Monday, June 30, 2008

The most beautiful baked rice

And by that I mean Nupur's version of Madhur Jaffrey's lubia polo. Ever since I read about the Persian dried limes, my one ambition was to somehow source it so that I could make this dish. I didnt want to use lime juice - how boring! So finally I came across a website that sold ingredients for Iraqi, Iranian, Turkish and other such exotic cuisine, so I lavishly ordered away. And in a few days, a little neatly packed box arrived all the way from - er, Germany, actually. Preserved limes, dried lime, dried lime powder - all of these are now in my possession. I have to tell you, the dried lime smells mouth-watering - like neer elumichangai that has ever so slightly fermented.

Anyway, with the dried lime and the dried lime powder (using which is a lot less finicky work than manually separating the black bits from the whole dried limes, I can tell you), I made lubia polo.

Dried lime tapped open with a hammer

Then pulled apart by hand

The black interior contents scraped out (on the right) and the discarded lime peel (left)

Readymade powdered dried lime - a much simpler option

And then I suddenly realised that the post had been hanging fire for at least 10 days, and it would be perfect for
Zlamushka's "Tried and Tasted" event that's currently happening - assuming I'm not too late with my offering.

This baked green-bean and potato rice has the least amount of spices and seasoning that I've ever seen... and yet the end result is so INCREDIBLY flavourful! I followed pretty much the same method as Nupur, except that instead of garam masala I used a couple of pinches of my extremely potent, aromatic, home-made
dhansak masala!

I have to admit that my lubia polo did not turn out as beautifully shaped as Nupur's, nor did it hold together nicely. But that was because I didnt - dont - have the right-shaped non-stick pan, nor even a heavy-bottomed non-non-stick (how else do you say it?) pan... so I improvised with a shallow vessel I use in the pressure cooker. It was too thin so the potato slices at the bottom got a bit burnt and the rice didnt get a chance to crisp up. But, like I said, it was fantastically tasty, even if not picture-perfect to look at. In any case, if you're looking for picture perfection, the blog to go to is Nupur's! :)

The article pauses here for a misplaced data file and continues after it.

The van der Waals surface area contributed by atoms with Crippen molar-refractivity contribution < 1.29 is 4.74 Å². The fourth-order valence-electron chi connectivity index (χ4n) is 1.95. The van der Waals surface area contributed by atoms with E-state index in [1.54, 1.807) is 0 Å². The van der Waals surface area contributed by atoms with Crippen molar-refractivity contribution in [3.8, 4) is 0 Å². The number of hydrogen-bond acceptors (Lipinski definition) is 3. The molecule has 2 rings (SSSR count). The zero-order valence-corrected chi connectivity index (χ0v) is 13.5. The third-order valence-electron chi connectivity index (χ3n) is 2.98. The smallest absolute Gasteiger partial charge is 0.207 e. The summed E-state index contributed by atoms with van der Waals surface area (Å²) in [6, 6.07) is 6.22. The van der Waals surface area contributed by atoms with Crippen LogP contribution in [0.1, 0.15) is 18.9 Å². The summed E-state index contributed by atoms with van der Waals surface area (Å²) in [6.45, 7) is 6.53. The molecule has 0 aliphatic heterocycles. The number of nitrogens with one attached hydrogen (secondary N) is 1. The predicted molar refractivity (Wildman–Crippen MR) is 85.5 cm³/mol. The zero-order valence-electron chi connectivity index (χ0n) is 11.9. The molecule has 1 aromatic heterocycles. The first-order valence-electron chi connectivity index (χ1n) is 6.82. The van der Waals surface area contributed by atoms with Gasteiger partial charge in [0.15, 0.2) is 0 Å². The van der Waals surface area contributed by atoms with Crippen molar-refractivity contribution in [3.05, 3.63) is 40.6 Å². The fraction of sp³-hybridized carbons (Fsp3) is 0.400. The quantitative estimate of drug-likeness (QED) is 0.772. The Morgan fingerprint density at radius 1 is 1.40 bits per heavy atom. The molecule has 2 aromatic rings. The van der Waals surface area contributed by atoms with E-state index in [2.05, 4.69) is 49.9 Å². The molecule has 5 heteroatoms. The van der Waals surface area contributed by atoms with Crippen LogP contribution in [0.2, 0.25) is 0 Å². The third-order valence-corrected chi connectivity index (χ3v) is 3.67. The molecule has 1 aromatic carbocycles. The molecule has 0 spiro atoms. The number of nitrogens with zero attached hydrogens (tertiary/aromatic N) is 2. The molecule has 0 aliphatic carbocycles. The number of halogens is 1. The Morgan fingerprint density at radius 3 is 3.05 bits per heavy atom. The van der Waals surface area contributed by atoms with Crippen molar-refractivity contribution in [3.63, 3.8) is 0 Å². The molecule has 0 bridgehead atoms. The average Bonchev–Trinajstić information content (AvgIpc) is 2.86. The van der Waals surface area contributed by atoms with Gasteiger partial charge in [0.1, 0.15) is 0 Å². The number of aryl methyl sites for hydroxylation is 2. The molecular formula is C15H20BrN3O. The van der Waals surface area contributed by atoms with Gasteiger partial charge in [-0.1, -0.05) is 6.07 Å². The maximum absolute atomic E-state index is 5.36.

Recipe for:
Nupur's lubia polo


1 cup basmati rice, washed and soaked for 15 minutes
2 cups green beans, halved
1 onion, chopped
1 potato, peeled and sliced thin
1/2 cup tomato puree
1/2 tsp turmeric
1 tbsp olive oil
1 tsp butter
Salt to taste
1 tsp garam masala/pav bhaji masala/dhansak masala
1 htsp powdered dried lime OR 1 tbsp fresh lime juice


1. Boil the rice in 2 cups of lightly salted water till almost done. Drain well and reserve.

2. Heat the olive oil in a skillet and fry the chopped onion till soft and light brown.

3. Add the green beans and saute for a few minutes,

then add the tomato puree and whichever masala you're using.

4. Simmer the beans till tender, then add salt to taste. The sauce should be fairly thick now. Add 1 heaped tsp dried lime powder, mix and set aside.

5. In a medium deep non-stick pan, melt 1 tsp butter. Stir in 1/2 tsp turmeric and water. Layer the bottom of the pan with the thinly sliced potato.

6. Put half the rice over the potatoes,

then pour over the green bean mixture,

and finally the rest of the rice.

7. Cover the pan and leave on medium heat for 10 minutes, then lower the heat to its lowest point.

Place a clean dish towel under the lid and fold the hanging edges back on top of the lid.

9. Cook on low heat for 20 minutes or so, then let the pilaf rest for 10 minutes.

10. After the resting time, invert the pan onto a serving dish. The pilaf should unmold itself whole - but if it doesnt (like mine) dont worry... it will still taste delicious!

Sunday, June 29, 2008

Spinach masala chapati

When I saw this post on Taste Goblet, I knew I had to try it. Usually the posts here about fabulous cakes, way beyond my basic baking abilities. Thank goodness I dont need to have any special talent to drool at the gorgeous photos and read the write-ups and marvel at Chitra's patience and baking genius, and did I mention her beautiful photos? This recipe, though, was definitely one I could do, so I did. Thanks, Chitra!

Recipe for:
Spinach masala chapaties


2 cups spinach, chopped
½ cup coriander
1” piece ginger, sliced thin
2 garlic cloves
2 small red onions, chopped
3-4 green chillies, sliced (or to taste)
1 cup warm milk
2-3 cups atta
Salt as required
1 tsp turmeric powder
1 tbsp ghee